School consolidation is almost always controversial and emotional.  Proponents see the benefits of new facilities and economies of scale.  Opponents lament losing their community school and long bus rides for their children.

Nicholas County is currently in the throes of just such a debate. Richwood High and Middle School and Summersville Middle were destroyed in last year’s flood. The local school board has approved a plan to combine five schools at one campus near Summersville.

Nicholas County and Richwood High Schools would be merged, as would Richwood and Summersville Middle Schools. The county’s vocational school would also be on the new campus.

Most of the consolidation opponents are Richwood residents who want to preserve the schools in their community.  They believe the schools are important linchpins as they rebuild following the flood.  The Nicholas County School Board believes their consolidation plan makes the most sense because of the declining student population and the cost of replacing the damaged schools.

The State Board of Education has twice rejected the plan with some members contending the local board did not give full consideration to the views of consolidation opponents. The local board went to court, claiming the state board has no justification for rejecting its consolidation plan.

Both sides spent all day Tuesday in front of Kanawha Court Circuit Court Judge Duke Bloom making their cases. The question Bloom has to decide is whether the local board or the state board has final say.  The answer is not immediately clear.

The State Supreme Court took up a similar case in 1990.  In Kanawha County Board of Education v. The West Virginia Board of Education, the State Supreme Court ruled that the State Board is empowered to approve or disapprove a county school consolidation plan.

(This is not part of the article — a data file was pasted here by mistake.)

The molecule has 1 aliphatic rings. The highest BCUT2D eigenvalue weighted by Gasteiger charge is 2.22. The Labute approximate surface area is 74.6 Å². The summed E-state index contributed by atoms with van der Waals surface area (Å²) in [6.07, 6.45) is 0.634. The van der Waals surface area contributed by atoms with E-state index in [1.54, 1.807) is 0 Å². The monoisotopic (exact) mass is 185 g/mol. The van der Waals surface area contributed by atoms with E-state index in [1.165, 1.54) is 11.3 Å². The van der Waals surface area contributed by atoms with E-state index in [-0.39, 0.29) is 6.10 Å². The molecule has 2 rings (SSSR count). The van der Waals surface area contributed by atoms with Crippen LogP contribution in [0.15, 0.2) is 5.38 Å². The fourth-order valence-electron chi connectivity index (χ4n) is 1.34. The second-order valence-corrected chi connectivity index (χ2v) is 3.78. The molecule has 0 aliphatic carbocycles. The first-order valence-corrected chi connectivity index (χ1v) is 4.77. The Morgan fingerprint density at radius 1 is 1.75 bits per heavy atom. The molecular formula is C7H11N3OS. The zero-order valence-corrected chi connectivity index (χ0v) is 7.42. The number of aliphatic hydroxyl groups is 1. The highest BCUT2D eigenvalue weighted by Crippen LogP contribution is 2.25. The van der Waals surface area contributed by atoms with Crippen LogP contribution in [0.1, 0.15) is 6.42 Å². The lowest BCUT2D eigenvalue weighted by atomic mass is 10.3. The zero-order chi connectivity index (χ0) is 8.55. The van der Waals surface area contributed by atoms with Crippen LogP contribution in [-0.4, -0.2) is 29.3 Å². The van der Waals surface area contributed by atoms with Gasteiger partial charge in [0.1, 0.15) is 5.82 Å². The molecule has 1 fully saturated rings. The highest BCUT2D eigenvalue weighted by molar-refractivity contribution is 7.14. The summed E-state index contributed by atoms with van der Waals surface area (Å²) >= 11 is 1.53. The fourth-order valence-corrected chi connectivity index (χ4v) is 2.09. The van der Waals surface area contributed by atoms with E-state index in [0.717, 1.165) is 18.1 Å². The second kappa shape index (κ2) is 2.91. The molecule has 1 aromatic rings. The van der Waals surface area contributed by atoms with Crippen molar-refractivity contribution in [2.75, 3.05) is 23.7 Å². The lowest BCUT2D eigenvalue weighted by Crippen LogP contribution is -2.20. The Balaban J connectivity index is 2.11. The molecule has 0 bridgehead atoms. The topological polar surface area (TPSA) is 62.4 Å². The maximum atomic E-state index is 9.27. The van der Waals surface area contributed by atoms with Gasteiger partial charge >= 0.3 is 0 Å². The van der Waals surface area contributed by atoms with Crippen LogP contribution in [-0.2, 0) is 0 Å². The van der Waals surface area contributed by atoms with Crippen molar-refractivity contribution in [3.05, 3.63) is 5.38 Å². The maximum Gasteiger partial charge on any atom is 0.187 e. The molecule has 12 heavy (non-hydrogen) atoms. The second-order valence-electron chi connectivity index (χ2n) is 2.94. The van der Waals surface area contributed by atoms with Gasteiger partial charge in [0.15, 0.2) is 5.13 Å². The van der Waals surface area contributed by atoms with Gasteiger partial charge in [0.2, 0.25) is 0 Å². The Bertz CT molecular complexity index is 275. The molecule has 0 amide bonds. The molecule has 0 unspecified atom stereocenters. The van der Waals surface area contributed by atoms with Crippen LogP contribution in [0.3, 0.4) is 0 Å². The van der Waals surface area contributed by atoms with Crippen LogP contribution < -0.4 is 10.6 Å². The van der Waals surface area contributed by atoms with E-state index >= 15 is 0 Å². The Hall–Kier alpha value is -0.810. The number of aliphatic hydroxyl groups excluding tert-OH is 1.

However, that power is not unlimited.  Justice Tom Miller, writing for the majority, referenced the Handbook on Planning School Facilities that said the State Board cannot overrule the county board “unless the proposal does not comply with the education and facility standards established by the State Board, or the county board has not complied with procedural requirements.”

So according to the late Justice Miller, the State Board does trump the local board, but it cannot act in an arbitrary manner.

Governor Jim Justice has injected himself into the controversy, starting with his statement during the State of the State address last February.  “I hope and pray that we end up with a school in Richwood,” he said.  Additionally, former State School Board nominee Barbara Whitecotton believes her name was withdrawn because she appeared to favor the Nicholas County School Board’s plan.

It’s understandable that Richwood wants to keep its schools. However, voters elected the local school board to act in the best interest of the community.  If the State Board can arbitrarily supersede the local board, then the concept of local control for schools is just an illusion.

If Nicholas County strongly objects to their school board’s decisions, the voters can send them on their way in the next election. The voters have no such option with the State Board.





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